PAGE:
Philomena (dir: Stephen Frears)

Posted: February 23, 2014 in Biographical, Comedy, Drama, English language
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Philomena is a marvellous film, one which tells an important story, and in doing so arouses laughter, anger, and sadness in roughly equal measure, but never leaving the viewers feeling that their emotions are being toyed with. In a series of flashbacks at the start of the film we learn that Philomena (Judi Dench), as a young Catholic girl in Ireland, conceived a child out of wedlock and was taken in by nuns at the Sean Ross Abbey in Roscrea. Along with other girls in a similar situation she has to pay for her stay by working in the laundry. We learn that these vulnerable young women are persuaded by the nuns to sign a contract whereby their children will be given to married couples who are able to give them a good home. In fact, the nuns are making a profit by selling the children to wealthy Americans. The day comes when Philomena’s son is taken, and she is absolutely distraught.

Several decades later, Philomena is still tormented by thoughts of what has become of her child. On several occasions she has been back to the abbey to find information about her son, but despite providing tea and sympathy the nuns always insist they have not been able to trace the child. Philomena’s daughter puts her in touch with Martin Sixmith (Steve Coogan), the journalist and former adviser to the Labour government, who had been forced to resign in controversial circumstances and who is at something of a loose end. Working together, they finally uncover the truth.

Philomena is, in fact, an odd couple road trip movie. Sixsmith is portrayed as slightly snobbish and cynical, and is initially reluctant to assist Philomena because of his disdain for human interest stories (they are for “weak-minded people”). Philomena, on the other hand, is depicted as working-class, rather naive, and with populist tastes (she loves bodice-ripper romances). Coogan, whose comedy career has largely specialised in depicting oddballs and uncomfortable situations, is at his element in his interactions with Dench. At one point, as they are driving along a country road, Philomena proffers a packet of throat lozenges and asks “Would you like a tune?”, to which Sixmith responds “If you hum it, I’ll play it”. She misses the joke entirely, and holds the lozenges closer, repeating her offer. Further along the journey Philomena responds with raucous laughter when Sixmith says something personal and serious. This clash of worlds occurs again later, in an American hotel breakfast bar. Philomena is thrilled at the range of free food on offer and keeps trying to tempt the well-travelled Sixmith, who is not hungry and for whom such culinary experiences are nothing new.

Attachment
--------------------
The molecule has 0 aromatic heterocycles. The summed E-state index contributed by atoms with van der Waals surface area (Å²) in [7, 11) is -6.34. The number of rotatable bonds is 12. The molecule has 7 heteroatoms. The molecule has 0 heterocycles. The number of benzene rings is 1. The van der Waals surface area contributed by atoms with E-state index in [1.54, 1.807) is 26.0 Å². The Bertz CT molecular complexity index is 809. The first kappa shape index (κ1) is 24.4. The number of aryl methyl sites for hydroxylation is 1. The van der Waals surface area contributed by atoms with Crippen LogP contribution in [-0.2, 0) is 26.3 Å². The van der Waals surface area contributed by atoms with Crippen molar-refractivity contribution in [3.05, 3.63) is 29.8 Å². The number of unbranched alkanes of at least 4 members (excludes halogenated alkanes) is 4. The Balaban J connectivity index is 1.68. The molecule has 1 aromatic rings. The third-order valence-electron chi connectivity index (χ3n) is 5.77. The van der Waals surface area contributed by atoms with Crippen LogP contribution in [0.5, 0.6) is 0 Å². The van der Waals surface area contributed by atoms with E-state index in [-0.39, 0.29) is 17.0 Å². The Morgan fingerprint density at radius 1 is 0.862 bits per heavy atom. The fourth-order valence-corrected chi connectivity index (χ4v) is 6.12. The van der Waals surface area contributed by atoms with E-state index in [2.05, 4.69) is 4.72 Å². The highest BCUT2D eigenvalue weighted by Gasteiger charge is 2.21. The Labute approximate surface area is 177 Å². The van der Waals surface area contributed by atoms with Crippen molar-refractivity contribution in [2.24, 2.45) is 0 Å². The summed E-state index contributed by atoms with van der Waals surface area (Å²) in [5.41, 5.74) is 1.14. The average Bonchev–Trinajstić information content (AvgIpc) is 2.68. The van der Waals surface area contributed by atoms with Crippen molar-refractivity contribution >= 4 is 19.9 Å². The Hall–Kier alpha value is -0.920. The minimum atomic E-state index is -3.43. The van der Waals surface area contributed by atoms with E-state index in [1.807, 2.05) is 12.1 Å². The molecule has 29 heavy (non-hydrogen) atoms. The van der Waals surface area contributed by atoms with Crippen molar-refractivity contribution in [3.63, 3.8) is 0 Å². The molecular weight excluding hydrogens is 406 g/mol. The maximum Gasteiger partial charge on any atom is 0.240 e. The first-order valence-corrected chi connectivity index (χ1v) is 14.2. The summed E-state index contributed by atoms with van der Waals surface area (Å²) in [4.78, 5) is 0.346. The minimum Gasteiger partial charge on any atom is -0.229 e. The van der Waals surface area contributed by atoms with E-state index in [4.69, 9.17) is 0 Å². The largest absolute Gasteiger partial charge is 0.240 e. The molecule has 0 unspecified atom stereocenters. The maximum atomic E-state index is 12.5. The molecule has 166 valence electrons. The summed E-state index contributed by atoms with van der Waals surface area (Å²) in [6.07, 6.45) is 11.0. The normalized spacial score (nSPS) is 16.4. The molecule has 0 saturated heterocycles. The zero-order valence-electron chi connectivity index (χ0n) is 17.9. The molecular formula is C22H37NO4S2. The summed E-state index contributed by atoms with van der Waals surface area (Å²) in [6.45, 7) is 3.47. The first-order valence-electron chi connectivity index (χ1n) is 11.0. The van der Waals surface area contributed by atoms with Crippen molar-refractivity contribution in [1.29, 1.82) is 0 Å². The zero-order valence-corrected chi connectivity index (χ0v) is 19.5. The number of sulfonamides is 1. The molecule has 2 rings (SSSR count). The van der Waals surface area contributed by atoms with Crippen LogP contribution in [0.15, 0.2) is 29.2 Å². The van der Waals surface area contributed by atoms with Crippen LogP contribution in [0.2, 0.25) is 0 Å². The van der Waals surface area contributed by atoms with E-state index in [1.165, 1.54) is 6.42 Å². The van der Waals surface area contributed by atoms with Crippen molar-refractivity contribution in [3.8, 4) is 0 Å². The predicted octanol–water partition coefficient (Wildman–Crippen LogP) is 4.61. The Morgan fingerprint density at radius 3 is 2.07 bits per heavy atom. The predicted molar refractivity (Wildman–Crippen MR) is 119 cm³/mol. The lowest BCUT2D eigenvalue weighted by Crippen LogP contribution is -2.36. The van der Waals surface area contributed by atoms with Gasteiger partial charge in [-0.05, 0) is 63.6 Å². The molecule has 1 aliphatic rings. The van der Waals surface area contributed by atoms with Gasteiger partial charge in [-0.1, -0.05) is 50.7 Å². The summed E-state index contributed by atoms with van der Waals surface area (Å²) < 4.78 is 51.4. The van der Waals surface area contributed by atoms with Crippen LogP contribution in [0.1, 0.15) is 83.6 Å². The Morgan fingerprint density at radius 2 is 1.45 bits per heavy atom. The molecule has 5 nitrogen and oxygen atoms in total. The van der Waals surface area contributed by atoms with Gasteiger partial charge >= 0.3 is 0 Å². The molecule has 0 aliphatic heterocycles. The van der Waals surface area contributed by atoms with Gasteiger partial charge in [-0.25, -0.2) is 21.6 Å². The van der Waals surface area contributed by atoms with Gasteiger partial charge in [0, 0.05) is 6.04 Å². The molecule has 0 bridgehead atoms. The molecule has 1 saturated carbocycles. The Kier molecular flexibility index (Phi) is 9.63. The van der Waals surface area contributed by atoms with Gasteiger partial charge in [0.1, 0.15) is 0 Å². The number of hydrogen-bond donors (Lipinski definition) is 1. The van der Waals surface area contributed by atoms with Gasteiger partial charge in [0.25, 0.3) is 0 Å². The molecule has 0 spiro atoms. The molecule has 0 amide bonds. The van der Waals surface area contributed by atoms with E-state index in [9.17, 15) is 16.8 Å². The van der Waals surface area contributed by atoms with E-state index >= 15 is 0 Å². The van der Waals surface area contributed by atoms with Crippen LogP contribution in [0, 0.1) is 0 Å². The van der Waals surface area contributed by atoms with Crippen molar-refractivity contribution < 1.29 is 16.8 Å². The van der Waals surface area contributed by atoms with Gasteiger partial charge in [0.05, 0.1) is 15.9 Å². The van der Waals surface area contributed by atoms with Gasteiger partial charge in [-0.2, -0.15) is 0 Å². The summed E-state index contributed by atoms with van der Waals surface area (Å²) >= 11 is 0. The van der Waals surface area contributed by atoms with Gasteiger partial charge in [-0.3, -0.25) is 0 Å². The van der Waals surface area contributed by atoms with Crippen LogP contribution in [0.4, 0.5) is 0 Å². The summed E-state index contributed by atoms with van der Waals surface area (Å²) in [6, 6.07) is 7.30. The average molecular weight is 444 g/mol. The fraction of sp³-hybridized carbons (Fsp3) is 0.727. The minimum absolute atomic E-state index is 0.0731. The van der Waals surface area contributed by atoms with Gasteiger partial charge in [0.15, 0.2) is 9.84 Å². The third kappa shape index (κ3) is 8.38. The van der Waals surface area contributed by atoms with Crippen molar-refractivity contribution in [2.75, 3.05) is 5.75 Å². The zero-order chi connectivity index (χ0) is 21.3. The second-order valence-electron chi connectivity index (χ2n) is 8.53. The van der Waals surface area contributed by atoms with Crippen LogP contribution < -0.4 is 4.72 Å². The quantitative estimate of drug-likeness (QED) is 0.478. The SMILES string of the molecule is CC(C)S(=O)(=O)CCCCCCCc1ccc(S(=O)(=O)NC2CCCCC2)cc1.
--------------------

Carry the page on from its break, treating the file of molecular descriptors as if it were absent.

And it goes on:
In real life, Coogan is not only an atheist from a Catholic background, but is a victim in the phone-hacking scandal, a witness at the Leveson inquiry, and a campaigner for press regulation. i wonder how much of this was on his mind when he decided to take on the role of a journalist investigating a Catholic scandal. Was he trying to work through his feelings about both Catholicism and journalism? However, Coogan’s own acting is restrained and generous, allowing Judi Dench to come to the fore brilliantly in depicting the tragedy and humour of her own character. Like all road trip movies, the way the two characters develop over the course of the story, and what they learn about themselves and each other, turns out to be as important as the achievement of their goal.

Rating: 10/10


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